After a morning of riding, we ate our packed lunches at the Mirador La Cruz Bellavista – as the name suggests, a giant cross set in the hillside, with a beautiful view. We then started to head back down the volcano to the field where we’d met the horses. The altitude, fresh air and exercise, as well as the food, had made us sleepy, and we were planning to visit one of the spa baths for which Baños is famous.
(As well as my knowledge of Spanish words as detailed above, I also knew that Baños was both the word for bath and for bathroom in Ecuador. The town was named for the spa baths filled from the hydrothermal springs, rising from volcanic depths. It was not named for a profusion of bathrooms.)
We eventually left the soft greenness of the grass and trees and turned onto an unmetalled road. This is another way of saying that it was not tarmac. It was essentially hardened mud, studded with small stones and the odd rock, strewn with gravel. Dusty in the dry season, muddy in the rains, it was rock hard and uneven, no matter what time of year.
For Loca Luna, this seemed to be a signal to reveal her true character. She began to prance and picked up speed, acting as skittish and flighty as a teenage girl on her first date. Marni, Steve and Mario continued at a more sedate pace on their horses. Eventually, Loca Luna told me that she was having none of this ambling along, and broke into a jog-trot. I tried to pull her back, slow her down, but she grasped the bit and pulled into a canter. I dragged on the reins, pulling back, but she began to fight me, twisting and shaking her head, shimmying her body. I quickly realised that she was in control, and that she was giving me only two choices.
I could continue to try to fight her, and she would probably fling me off without a thought. The hard-packed road did not look inviting, we were already travelling at speed, and no hard hat had been provided.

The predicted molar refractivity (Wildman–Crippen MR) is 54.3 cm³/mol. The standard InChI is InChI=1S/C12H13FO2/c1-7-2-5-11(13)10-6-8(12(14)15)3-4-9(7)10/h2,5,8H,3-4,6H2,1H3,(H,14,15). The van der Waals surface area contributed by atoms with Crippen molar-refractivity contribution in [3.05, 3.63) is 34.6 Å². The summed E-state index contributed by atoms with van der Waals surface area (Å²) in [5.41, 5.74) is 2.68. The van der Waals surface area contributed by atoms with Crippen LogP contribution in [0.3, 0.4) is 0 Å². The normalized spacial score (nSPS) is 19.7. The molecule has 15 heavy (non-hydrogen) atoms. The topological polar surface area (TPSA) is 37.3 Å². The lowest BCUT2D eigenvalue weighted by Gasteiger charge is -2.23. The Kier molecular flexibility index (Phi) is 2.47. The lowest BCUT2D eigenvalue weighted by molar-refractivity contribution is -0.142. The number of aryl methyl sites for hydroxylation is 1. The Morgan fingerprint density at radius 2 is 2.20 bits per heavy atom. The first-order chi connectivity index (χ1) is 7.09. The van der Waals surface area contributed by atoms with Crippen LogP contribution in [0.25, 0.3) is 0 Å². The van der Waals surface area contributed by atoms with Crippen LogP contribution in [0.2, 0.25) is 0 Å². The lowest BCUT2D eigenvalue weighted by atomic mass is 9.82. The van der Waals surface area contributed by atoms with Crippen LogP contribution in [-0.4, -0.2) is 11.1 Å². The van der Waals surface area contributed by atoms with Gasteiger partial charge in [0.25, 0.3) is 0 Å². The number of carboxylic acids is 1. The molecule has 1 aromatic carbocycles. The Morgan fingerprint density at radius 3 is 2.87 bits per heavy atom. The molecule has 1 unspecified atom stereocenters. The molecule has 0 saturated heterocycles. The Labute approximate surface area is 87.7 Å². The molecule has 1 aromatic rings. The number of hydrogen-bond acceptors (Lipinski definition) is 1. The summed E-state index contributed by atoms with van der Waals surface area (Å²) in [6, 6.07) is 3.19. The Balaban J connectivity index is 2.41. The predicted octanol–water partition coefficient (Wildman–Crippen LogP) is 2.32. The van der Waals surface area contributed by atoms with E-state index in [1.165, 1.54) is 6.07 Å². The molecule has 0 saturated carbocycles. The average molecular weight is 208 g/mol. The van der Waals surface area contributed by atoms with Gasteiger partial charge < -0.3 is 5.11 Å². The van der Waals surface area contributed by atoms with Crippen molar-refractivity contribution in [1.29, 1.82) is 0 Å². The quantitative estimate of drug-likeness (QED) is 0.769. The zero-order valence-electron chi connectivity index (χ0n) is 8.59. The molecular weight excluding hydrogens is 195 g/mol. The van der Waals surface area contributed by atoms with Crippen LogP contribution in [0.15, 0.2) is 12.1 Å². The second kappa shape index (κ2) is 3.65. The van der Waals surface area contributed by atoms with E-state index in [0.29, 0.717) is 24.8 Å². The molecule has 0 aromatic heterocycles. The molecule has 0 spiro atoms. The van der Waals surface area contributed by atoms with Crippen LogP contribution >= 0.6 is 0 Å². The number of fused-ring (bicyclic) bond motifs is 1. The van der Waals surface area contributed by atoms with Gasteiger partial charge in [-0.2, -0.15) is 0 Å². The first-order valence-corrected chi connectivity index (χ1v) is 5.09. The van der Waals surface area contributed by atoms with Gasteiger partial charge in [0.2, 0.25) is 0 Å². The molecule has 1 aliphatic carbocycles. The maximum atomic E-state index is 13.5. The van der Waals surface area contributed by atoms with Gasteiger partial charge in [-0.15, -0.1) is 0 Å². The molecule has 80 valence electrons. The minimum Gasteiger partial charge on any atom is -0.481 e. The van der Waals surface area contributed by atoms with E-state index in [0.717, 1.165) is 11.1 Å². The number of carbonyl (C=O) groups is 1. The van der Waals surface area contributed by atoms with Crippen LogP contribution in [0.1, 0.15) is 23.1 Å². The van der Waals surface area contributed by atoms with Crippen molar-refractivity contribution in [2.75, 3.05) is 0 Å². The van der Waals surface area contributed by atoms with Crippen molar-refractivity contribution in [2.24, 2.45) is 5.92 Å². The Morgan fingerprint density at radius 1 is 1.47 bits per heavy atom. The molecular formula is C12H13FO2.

Or I could acquiesce to her superiority, and give her full control, and hope for the best.
I took the second choice, and I like to believe that decision probably saved my life. Or saved me from picking gravel out of my skin for days to come.
As she stretched into a gallop, I held tight to the pommel of the saddle, to the reigns, to her mane. I squeezed my knees, thighs and calves tightly. I am not ashamed to say that I pleaded with her not to throw me.
But Loca Luna knew what she was doing. She was heading home to her lush green field where she could roll and munch grass and relax – her own spa afternoon. And she was getting there just as quickly as she could.
I glanced down: the road was a blur. The trees and vegetation at the side of the road swooshed past. As the road descended, we picked up speed. By now I was praying that we would not meet any vehicles. We didn’t; but I truly believe that if we had, Loca Luna would have simply vaulted over the top of them.
My fingers were cramped and numb from holding on. I had no feeling in my legs, and at one point lost – and regained – a stirrup. There was nothing elegant about my style as I hung on for dear life and tried to enjoy it. Perched like a jockey, praying for a soft landing seemed to be the most that I could do.
At last, she slowed down, covering the last few yards to her field at a sedate lady-like walk. She wasn’t even sweating, just flicking her tail and tossing her head. I did not look or feel quite so calm. The man waiting for us simply laughed as he helped me down; my legs were trembling slightly. He shook his head in admiration as he patted Loca Luna’s neck, quickly untacking her.
His admiration was not directed at me.
Marni and Steve showed up a good 20 minutes later, laughing hysterically at my wild ride.
But I had galloped down the side of a volcano on a mare called Loca Luna, and lived to tell the tale. And that was enough for me.